Thanksgiving Week Was Rough, But Not Why You Think

There were no cooking disasters, family conflicts, or traffic nightmares

Christine Schoenwald

-- by Kat Smith

On the week of Thanksgiving, we nearly lost two of our cats.

Losing a pet isn’t the worst thing to happen, but that doesn't mean it's not devastating to the person experiencing that loss.

Pain shouldn’t be quantified, nor should one have to validate why they’re feeling it.

November isn’t my favorite month.

One day in November many years ago, walking through a sporting goods store in San Francisco, my father had a heart attack and died.

My father was a month away from his 68th birthday and was a wonderful man. I blame November for taking away my one good parent at too young an age.

I don’t hold a grudge against Thanksgiving because I no longer have the typical ones or any expectations of miracles or magic.

My mother’s health is declining rapidly and but her delusions and iron willstay strong making it challenging to be around her. She loves turkey, so in an act of goodwill, Andy and I ended up driving the 360 miles to her house, cooking her and my family turkey dinner.

I didn’t do it for the karma points, but if I got them so be it.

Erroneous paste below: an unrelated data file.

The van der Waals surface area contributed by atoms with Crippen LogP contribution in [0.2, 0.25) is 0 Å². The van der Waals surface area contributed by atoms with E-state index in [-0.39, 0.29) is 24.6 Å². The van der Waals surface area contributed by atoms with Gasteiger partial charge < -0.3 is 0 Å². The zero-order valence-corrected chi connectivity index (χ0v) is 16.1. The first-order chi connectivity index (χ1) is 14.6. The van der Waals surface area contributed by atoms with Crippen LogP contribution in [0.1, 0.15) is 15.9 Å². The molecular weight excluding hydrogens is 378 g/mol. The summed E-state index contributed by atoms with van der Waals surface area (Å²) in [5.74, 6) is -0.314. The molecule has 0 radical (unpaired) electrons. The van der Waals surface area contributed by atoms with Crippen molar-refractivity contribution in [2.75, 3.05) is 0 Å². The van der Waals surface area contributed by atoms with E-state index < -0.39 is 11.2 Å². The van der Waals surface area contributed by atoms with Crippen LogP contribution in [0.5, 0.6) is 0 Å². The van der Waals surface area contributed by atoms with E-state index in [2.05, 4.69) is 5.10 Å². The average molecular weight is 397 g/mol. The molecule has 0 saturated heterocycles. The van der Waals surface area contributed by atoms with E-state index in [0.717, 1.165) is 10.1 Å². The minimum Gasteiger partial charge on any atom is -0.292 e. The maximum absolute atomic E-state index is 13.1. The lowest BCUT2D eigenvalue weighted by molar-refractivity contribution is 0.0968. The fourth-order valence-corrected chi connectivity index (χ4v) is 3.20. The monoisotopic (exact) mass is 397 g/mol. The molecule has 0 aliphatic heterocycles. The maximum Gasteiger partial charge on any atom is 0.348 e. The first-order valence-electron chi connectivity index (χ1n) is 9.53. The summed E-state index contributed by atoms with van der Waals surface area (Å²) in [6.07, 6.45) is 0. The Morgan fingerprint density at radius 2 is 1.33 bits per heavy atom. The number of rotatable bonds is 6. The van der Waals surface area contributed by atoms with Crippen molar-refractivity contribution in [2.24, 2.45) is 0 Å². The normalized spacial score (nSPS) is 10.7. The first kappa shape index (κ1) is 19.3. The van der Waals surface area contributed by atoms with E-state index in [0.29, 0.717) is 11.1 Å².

If being around my mother wasn’t stressful enough

Andy and I make a very windy drive back from my mother’s house, exhausted but happy to be home on Sunday.

On Monday, we notice something is off with our tortoiseshell cat, Josie. Josie is one of those cats who makes a big production out of throwing up. She has her vomit cry to alert us and spins in a half circle depositing small pools of vomit. It’s her thing.

But on this Monday, Josie mixed up her routine. Her head dips down and to the side, jerks a little, she vomits but instead of food, it’s thick saliva, and then she cries out a new cry.

Each day, this series of actions happen with increasing frequency, and we realize, she had some type of seizure.

The good news is other than these fits, Josie is eating, drinking, super-affectionate, using the litter…



Christine Schoenwald

Writer for The Los Angeles Times, Salon, Next Avenue, Business Insider, and Your Tango